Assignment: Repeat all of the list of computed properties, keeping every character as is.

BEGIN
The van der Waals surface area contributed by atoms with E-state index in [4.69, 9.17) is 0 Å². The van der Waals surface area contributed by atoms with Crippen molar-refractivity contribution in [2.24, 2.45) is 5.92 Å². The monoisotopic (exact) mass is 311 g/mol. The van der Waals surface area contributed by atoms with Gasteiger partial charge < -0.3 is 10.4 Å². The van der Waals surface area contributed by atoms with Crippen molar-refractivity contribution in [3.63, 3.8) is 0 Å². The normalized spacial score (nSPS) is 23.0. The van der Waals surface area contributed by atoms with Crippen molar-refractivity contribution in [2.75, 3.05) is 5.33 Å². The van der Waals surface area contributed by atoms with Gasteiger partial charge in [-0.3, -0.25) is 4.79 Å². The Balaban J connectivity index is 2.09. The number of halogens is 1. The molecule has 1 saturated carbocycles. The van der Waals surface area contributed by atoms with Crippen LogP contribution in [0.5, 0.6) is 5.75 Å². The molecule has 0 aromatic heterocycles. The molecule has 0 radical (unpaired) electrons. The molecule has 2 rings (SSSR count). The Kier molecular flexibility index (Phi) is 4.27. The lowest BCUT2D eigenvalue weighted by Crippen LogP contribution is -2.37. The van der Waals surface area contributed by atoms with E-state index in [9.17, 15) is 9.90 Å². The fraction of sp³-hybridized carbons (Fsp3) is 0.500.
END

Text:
The van der Waals surface area contributed by atoms with E-state index in [4.69, 9.17) is 0 Å². The van der Waals surface area contributed by atoms with Crippen molar-refractivity contribution in [2.24, 2.45) is 5.92 Å². The monoisotopic (exact) mass is 311 g/mol. The van der Waals surface area contributed by atoms with Gasteiger partial charge < -0.3 is 10.4 Å². The van der Waals surface area contributed by atoms with Crippen molar-refractivity contribution in [3.63, 3.8) is 0 Å². The normalized spacial score (nSPS) is 23.0. The van der Waals surface area contributed by atoms with Crippen molar-refractivity contribution in [2.75, 3.05) is 5.33 Å². The van der Waals surface area contributed by atoms with Gasteiger partial charge in [-0.3, -0.25) is 4.79 Å². The Balaban J connectivity index is 2.09. The number of halogens is 1. The molecule has 1 saturated carbocycles. The van der Waals surface area contributed by atoms with Crippen LogP contribution in [0.5, 0.6) is 5.75 Å². The molecule has 0 aromatic heterocycles. The molecule has 0 radical (unpaired) electrons. The molecule has 2 rings (SSSR count). The Kier molecular flexibility index (Phi) is 4.27. The lowest BCUT2D eigenvalue weighted by Crippen LogP contribution is -2.37. The van der Waals surface area contributed by atoms with E-state index in [9.17, 15) is 9.90 Å². The fraction of sp³-hybridized carbons (Fsp3) is 0.500.